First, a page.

Question: What are the most abundant proteins in OO-spz? In SG-spz? Is there any overlap? How do the relative protein abundances for CSP, TRAP compare with their transcript abundances?


  1. For each protein, first calculate a spectral abundance factor (SAF) by dividing the PSMs by protein length. This simple normalization accounts for the fact that a longer protein would be expected to produce more detectable peptides as a shorter protein at the same concentration.

  2. Sort the proteins by SAF in descending order.

Answer: Most of the most abundant proteins are so-called “house-keeping” proteins: tubulin, actin, histone, GAPDH. CSP and TRAP are both in the top 10% of the most abundant proteins, but not #1 and #2 like their transcripts. This discrepancy arises from both technical reasons and biological reasons. On the technical side, differences in how transcript abundance and protein abundance are measured lead to variance in the instrument readouts for the two different methods. On the biological side, RNA and protein abundance both fluctuate over time, and proteins may persist for a while or be rapidly degraded or even secreted out of the parasite. Since we have taken a snapshot of protein and RNA abundance at a single time point, it is therefore expected that we will observe some defect from a pure 1:1 ratio of RNA:protein. That said, we can still observe general trends, e.g., that high-abundance transcripts tend to produce proteins at relatively high abundance.

Question: What proteins are most up-regulated in SG-spz? Are any of these already designated as UIS? Compare the changes in transcript abundance versus protein abundance for UIS2, UIS3 and UIS4. Are the transcripts and proteins similarly regulated between OO-spz and SG-spz?


  1. Calculate a fold-change ratio for each protein by dividing the PSMs for SG-spz by the value for OO-spz.

  2. As with the RNA-seq data, it is only possible to calculate a ratio for proteins detected in both samples. The same two strategies may also be used: either consider the proteins with and without ratios separately, or replace all zeros with a value of 1 PSM.

  3. We cannot use a t-test. Furthermore, ratios obtained from small PSM values near the limit of detection are less reliable than those obtained from large values. For example, a ratio of 4 PSMs to 1 PSM is technically a four-fold difference, but that small of a difference could just be instrumental noise, whereas a ratio of 100 PSM to 25 PSMs likely represents a significant change in protein abundance. For our analysis, we only called a protein UIS if it was in the top 50% of the most abundant proteins and it was at least six-fold upregulated in SG-spz.

Answer: The most highly abundant proteins in SG-spz that were not detected at all in OO-spz include many that are known to be important for the sporozoite to successfully infect the mammalian host, e.g. GEST, SPELD, UIS3, P36 and P36p. Importantly, parasites lacking P36 and P36p invade the liver but are unable to mature, and so they die without infecting the blood. Genetically modified parasites lacking these proteins are being developed as a next-generation malaria vaccine. Similarly, the proteins with the largest fold-change ratios are PLP1, CelTOS, and UIS2, all of which the sporozoite uses to invade and infect the mammalian host.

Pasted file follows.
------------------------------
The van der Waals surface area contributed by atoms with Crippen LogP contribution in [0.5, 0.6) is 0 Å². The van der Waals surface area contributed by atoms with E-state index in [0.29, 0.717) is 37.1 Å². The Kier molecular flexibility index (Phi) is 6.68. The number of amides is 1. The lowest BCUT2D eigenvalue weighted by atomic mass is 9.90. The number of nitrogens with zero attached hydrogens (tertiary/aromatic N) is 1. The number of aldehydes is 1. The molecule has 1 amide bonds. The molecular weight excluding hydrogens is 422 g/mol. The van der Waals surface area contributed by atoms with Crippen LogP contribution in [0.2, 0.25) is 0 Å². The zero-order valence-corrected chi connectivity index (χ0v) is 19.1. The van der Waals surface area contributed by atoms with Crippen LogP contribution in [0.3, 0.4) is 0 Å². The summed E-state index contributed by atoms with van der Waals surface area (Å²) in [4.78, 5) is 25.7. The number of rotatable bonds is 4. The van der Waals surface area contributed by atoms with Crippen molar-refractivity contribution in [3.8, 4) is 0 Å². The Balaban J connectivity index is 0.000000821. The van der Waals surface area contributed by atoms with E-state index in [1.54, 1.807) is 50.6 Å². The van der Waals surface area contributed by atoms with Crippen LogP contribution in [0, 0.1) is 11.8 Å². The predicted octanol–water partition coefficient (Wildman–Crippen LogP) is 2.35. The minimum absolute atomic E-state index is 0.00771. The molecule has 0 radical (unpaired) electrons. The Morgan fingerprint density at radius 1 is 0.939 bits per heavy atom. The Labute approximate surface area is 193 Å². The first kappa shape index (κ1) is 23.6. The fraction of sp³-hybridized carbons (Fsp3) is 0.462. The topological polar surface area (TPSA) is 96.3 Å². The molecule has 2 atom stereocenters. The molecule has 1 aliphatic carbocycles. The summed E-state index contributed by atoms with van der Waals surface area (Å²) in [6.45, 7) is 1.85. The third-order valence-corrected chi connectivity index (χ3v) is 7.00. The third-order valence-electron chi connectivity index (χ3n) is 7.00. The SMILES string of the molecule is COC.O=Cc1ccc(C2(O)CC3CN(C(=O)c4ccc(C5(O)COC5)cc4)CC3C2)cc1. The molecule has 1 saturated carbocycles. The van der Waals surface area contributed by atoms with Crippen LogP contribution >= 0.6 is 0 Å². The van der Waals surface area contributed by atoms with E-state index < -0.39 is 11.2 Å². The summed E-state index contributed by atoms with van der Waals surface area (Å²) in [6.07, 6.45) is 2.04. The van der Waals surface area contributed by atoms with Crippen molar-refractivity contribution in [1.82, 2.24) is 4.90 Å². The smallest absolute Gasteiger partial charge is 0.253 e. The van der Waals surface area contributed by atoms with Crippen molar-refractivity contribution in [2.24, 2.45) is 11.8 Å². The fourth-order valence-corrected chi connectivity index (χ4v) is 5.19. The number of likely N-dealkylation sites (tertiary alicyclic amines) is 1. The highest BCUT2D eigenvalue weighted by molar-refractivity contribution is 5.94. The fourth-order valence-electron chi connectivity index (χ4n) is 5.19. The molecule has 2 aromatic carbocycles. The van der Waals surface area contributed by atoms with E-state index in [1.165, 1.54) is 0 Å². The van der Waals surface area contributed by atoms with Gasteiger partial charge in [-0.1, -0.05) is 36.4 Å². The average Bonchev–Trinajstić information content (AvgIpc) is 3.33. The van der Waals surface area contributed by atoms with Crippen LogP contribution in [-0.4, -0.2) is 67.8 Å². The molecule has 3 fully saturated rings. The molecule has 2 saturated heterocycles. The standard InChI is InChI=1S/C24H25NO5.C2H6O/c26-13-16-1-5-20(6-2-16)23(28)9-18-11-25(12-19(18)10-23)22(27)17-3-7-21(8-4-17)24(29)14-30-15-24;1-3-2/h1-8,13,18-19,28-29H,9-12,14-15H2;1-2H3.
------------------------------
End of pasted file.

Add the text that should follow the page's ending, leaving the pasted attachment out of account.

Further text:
While UIS2 and UIS3 are abundant both as transcript and protein in SG-spz, UIS4 shows evidence of being translationally repressed: the transcript is highly up-regulated in SG-spz, but protein is almost undetectable. It is known that UIS4 is highly expressed soon after the sporozoite invades the liver in the mammalian host. Our data suggest that the sporozoite makes lots of UIS4 transcript but does not translate it into protein, instead waiting for some signal that it is in the liver. Having all of the transcript pre-made will allow the parasite to produce the UIS4 very rapidly when it needs the protein.


How did this activity help find malaria vaccine targets, and how could we use this process for other parasites?

As you answer this question, consider how gene expression plays a role in an organism's dynamic response to their environment. Consider this specifically in the context of a parasite that must spend time both inside and outside of a host. Also consider what this means in the context of vaccine development.

(If you get stuck, here are a few hints and thoughts to get you going: If a gene is upregulated, we can anticipate that certain proteins will ultimately be made. And if we can see what genes a parasite upregulates in preparation for or soon after infecting a host, we can identify proteins that we should target with drugs or vaccines. This process of identifying so-called "essential" genes - genes that, if deleted, prevent the parasite from completing its life cycle or being successful in a host - is a huge part of parasitology research.)

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  1. Lindner, Scott E., Kristian E. Swearingen, Melanie J. Shears, Michael P. Walker, Erin N. Vrana, Kevin J. Hart, Allen M. Minns, Photini Sinnis, Robert L. Moritz, and Stefan H. I. Kappe. 2019. “Transcriptomics and Proteomics Reveal Two Waves of Translational Repression during the Maturation of Malaria Parasite Sporozoites.” Nature Communications 10 (1): 4964.

Identifying Gene Targets for Malaria with Excel

Contributors and Supporters

Kristian Swearingen: Senior Research Scientist, ISB
Rachel Calder: Education Coordinator of SEE, ISB
Claudia Ludwig: Director of Systems Education Experiences, ISB
Nitin Baliga: ISB SVP and Director, Founder of Systems Education Experiences

Funding to support the development of this lesson was provided by the Institute for Systems Biology Innovator Award (ISB Project #10520010000) and National Science Foundation Award DBI-1565166 . The content of these pages was created by students for students with the help of teachers and scientists. The views expressed herein are those of the authors and do not necessarily reflect the views of NSF.